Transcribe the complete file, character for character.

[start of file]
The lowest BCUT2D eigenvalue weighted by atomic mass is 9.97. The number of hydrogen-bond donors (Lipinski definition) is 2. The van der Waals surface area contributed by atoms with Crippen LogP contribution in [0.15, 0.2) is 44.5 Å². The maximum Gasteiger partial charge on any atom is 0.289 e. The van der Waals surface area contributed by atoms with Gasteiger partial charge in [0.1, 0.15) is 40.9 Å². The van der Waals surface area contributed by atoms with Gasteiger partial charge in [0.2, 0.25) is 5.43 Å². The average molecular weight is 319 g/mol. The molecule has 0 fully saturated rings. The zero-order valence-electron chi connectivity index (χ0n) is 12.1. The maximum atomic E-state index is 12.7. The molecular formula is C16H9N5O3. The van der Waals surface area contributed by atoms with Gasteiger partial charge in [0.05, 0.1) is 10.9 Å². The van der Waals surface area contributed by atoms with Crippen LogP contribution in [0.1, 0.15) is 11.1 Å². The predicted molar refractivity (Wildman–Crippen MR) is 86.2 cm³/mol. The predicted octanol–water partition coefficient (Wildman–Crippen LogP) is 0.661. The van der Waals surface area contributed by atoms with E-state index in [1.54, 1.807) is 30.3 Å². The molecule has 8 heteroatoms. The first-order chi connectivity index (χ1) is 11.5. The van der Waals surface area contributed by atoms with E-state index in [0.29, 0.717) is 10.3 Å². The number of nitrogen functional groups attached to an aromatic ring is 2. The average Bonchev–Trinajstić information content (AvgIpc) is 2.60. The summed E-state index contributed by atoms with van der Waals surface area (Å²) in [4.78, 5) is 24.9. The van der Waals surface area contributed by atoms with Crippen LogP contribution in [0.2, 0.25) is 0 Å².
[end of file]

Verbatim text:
The lowest BCUT2D eigenvalue weighted by atomic mass is 9.97. The number of hydrogen-bond donors (Lipinski definition) is 2. The van der Waals surface area contributed by atoms with Crippen LogP contribution in [0.15, 0.2) is 44.5 Å². The maximum Gasteiger partial charge on any atom is 0.289 e. The van der Waals surface area contributed by atoms with Gasteiger partial charge in [0.1, 0.15) is 40.9 Å². The van der Waals surface area contributed by atoms with Gasteiger partial charge in [0.2, 0.25) is 5.43 Å². The average molecular weight is 319 g/mol. The molecule has 0 fully saturated rings. The zero-order valence-electron chi connectivity index (χ0n) is 12.1. The maximum atomic E-state index is 12.7. The molecular formula is C16H9N5O3. The van der Waals surface area contributed by atoms with Gasteiger partial charge in [0.05, 0.1) is 10.9 Å². The van der Waals surface area contributed by atoms with Crippen LogP contribution in [0.1, 0.15) is 11.1 Å². The predicted molar refractivity (Wildman–Crippen MR) is 86.2 cm³/mol. The predicted octanol–water partition coefficient (Wildman–Crippen LogP) is 0.661. The van der Waals surface area contributed by atoms with E-state index in [1.54, 1.807) is 30.3 Å². The molecule has 8 heteroatoms. The first-order chi connectivity index (χ1) is 11.5. The van der Waals surface area contributed by atoms with E-state index in [0.29, 0.717) is 10.3 Å². The number of nitrogen functional groups attached to an aromatic ring is 2. The average Bonchev–Trinajstić information content (AvgIpc) is 2.60. The summed E-state index contributed by atoms with van der Waals surface area (Å²) in [4.78, 5) is 24.9. The van der Waals surface area contributed by atoms with Crippen LogP contribution in [0.2, 0.25) is 0 Å².